I didn't mean to say that people who -1 articles for this reason are worthless human beings, I'm just calling attention to something by which I am bothered in the most effective manner. Apparently, it worked. :-D

---

I fear nothing. I believe nothing. I am free.

--Nikos Kazantzakis, epitaph.


[ Parent ]
I was (5.00 / 2) (#39)
by Kax on Fri Jun 13, 2003 at 09:24:59 AM EST

talking more about your making fun of know-it-all dorks.

[ Parent ]
Only a fool (5.00 / 3) (#26)
by Hellraisr on Thu Jun 12, 2003 at 09:37:52 AM EST

Only a fool believes the customer is always right. You have to make the customer believe you think they are always right. Also, you will never get rich by working for someone else, although there are exceptions to the rule. But you will damned sure never be as rich as Bill Gates by working for an employer

Good analysis (5.00 / 2) (#31)
by p3d0 on Thu Jun 12, 2003 at 05:29:35 PM EST

Now what do you think about that whole section that comes after the second paragraph?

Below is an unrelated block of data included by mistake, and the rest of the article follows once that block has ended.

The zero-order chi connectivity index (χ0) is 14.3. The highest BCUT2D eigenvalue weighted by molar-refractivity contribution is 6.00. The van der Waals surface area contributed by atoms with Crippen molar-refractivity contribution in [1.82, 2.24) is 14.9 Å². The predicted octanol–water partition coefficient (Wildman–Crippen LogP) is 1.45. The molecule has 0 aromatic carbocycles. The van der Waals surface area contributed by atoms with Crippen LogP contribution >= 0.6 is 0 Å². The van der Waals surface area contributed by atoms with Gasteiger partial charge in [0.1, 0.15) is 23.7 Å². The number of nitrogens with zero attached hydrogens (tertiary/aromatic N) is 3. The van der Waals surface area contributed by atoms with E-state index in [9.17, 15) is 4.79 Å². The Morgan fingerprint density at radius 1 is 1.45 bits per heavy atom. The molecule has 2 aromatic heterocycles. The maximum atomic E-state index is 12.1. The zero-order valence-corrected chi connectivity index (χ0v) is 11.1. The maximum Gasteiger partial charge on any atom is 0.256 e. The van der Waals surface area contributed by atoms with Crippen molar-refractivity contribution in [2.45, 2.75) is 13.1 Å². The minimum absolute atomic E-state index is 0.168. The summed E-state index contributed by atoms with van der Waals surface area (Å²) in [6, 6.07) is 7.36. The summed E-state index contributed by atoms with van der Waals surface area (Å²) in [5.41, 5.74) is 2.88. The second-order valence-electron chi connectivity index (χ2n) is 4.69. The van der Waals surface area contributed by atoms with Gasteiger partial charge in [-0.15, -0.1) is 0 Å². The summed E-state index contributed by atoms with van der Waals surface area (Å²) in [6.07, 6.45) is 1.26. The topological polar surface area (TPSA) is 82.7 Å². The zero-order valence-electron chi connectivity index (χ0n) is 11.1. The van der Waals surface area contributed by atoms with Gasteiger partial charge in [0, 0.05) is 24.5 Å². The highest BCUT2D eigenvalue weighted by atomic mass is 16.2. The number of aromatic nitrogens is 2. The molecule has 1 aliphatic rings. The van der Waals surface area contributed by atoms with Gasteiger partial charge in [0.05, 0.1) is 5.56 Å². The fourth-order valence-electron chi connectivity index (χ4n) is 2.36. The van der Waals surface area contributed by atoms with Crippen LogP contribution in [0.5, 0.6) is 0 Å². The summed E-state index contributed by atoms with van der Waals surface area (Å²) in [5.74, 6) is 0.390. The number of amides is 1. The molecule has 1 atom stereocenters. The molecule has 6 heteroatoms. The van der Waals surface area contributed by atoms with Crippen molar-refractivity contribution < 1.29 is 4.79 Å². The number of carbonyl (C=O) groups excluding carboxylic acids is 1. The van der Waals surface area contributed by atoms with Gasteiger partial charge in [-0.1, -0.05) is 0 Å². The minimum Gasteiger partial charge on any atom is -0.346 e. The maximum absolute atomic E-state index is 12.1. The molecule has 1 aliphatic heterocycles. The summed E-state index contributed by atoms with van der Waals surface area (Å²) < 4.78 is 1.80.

--
Patrick Doyle
My comments do not reflect the opinions of my employer.
[ Parent ]
Oh wow. (3.00 / 2) (#42)
by opendna on Fri Jun 13, 2003 at 08:32:50 PM EST

I know when I'm crucified upside-down on a telephone pole with my testicles stapled to my chin like a malformed rooster I think of orally servicing a walrus and weigh it against other obscenities like nuclear proliferation, a bestiality porn collection, the Armenian genocide and mis-sectioned Kur5hin articles.

I usually prefer the porn collection.

So... uh... when's your Op-Ed going to Edit?



Shortcuts to Success | 43 comments (24 topical, 19 editorial, 0 hidden)